Illustration by Liz Riccardi

life lessons from a six-year-old girl

how my niece schooled me in self-confidence

by Alyssa Hardy

My World, My Words is a series of first-person essays featuring totally unique, inspiring personal experiences unlike anything you've heard before. The most interesting stories are also often the most overlooked, so we're on a mission to find them and share them with you. Written by people from all walks of life, these essays will move you in ways you might not expect—and that's the point.

At 25, I think I generally have it pretty together. I work really hard; I’ve made it through some tough times; and I’ve even learned some things in my quarter-life, like that high-waisted pants are actually flattering and some friends are better left behind. Despite those things, I often feel like having confidence in who I am and what I want is something I preach more than I practice. After talking to a group of similar-aged girlfriends about it, I realized that collectively our confidence level has stagnated. Maybe that’s just life, but it seems to me that when a group of smart, independent women can’t admit that they deserve what they work hard for, or worse, ask for what they want out of life without apologizing, we have a problem. 

Now, enter my nieces. Ellie is six and her sister Abbie is eight. Miraculously, there are times when it seems like they literally couldn’t care less about what anyone thinks of them. Case in point: They both are in cheerleading and they’re actually very good at it, but I've heard people, even family members, make fun of them for their sport of choice. Abbie, being the older and wiser one, generally seems unaffected, but Ellie, the cheekier of the duo, gives one of those awkward-kid dirty looks and then does a back handspring that would put me in the hospital if I tried. With the freedom from adult consequences, these two little girls possess a type of self-assurance that I don’t know if I could emulate on my best day. 

I asked Ellie what she thought it would be like when she is in her 20s. At first she was nervous, like she didn’t want to offend me, then she said, “A woman is just like a big girl. Being a woman is probably harder than it is to be me. You have to like go to places, and you always have to rush to get there, even when it’s cold. But it’s definitely awesome because you could wear makeup everyday if you want to. Actually you can do anything that you want to.” 

“Anything you want” is much more romantic from the eyes of a child but I knew where she was going. She explained, “You don’t have to be in school anymore because you learned how to read and do what you want to do. Like after I learn to be a dentist, I can just do that.” Just like that, she thinks. "What if no one hires you?" I asked. Abbie chimed in, “Then we’re just going to own the dentist office!” 

After 25 years of life, including schooling, jobs, and general passion, I still can’t say the word “writer” without feeling weird or nervous, so I wondered how they could possibly be so confident in their dental aspirations.  While I recognize that children who are still putting teeth under the pillow at night may not grasp the idea of graduate school, their goals are very convincing.

After asking me to explain what confidence means, Ellie said,  “I just am. If I know I want to do it, I’m just going to do it. Sometimes I get really nervous before I have to do things like school work or cheerleading but then I just have to say to myself, This is gonna happen, I’ve got to just get out there and do it.”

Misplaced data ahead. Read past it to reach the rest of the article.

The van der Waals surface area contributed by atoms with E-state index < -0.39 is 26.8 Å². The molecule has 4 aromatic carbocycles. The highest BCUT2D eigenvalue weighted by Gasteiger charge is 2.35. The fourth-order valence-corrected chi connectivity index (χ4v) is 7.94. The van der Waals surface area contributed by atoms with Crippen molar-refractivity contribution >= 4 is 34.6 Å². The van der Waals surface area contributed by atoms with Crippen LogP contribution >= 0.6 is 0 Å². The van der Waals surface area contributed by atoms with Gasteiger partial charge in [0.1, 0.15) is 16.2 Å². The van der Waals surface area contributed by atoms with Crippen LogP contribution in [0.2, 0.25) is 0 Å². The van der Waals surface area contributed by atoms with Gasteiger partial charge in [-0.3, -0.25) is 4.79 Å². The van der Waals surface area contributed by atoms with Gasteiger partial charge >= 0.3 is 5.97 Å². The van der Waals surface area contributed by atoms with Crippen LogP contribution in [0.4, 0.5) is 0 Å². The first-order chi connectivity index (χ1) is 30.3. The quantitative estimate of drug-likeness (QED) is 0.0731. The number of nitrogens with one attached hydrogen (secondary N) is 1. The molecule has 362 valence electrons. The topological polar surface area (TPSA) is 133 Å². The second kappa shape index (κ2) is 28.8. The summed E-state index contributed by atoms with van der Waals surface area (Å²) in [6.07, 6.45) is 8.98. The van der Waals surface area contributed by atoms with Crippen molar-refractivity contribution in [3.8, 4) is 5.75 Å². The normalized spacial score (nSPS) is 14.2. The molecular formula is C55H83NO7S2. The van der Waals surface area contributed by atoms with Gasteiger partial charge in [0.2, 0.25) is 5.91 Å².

The girls definitely have a point about how much your inner dialogue affects your confidence, but I realize that they both have each other to help them. I can certainly understand the importance of strong female relationships in your life. Between my nieces, sisters, and incredible female friends, my girlfriends are the one constant that I can count on to give me a boost when I need it. As I’ve gotten older, though, boyfriends, jobs, and just life in general gets in the way and it’s harder and harder to maintain these relationships. After I explained this part of adulthood to Ellie, she looked at me perplexed and said, “Yeah, I always am going to have girl friends. Nothing is as fun as when you get to hang out with your best friend and you can just be sassy together.”

Sassiness is something I can definitely get behind. In general, I am a pretty tame person, though I’ve been known to tell someone off if it’s necessary. But when it comes to bullies or haters or whatever you want to call them, as much as I say it doesn’t affect me long term, it does. I am a total ruminator.  Even when someone flips me off on the highway it takes me a little while to get over it. Meanwhile, as I’m talking to Ellie she’s wearing a cheer bow that says, “doubt me, then watch me.”

As I’m finishing this article, I am having the most unnecessarily intense battle with myself. I asked my boyfriend to read the story and as he did, I literally paced around my bedroom regretting it the entire time. Are my nieces able to act like they do because the weight of what it actually means to be an adult female in this society has not set in? Or, is it because somewhere along the line, we’re made to feel like we can’t do it all? 

All I know is this: No one ever explicitly told me that I can’t do the things I want, but somewhere along the way I began to tell myself that I couldn’t. But self-confidence isn't something we should age out of. Maybe we all need to look at how these two little girls feel about themselves and try to find it within ourselves again. 

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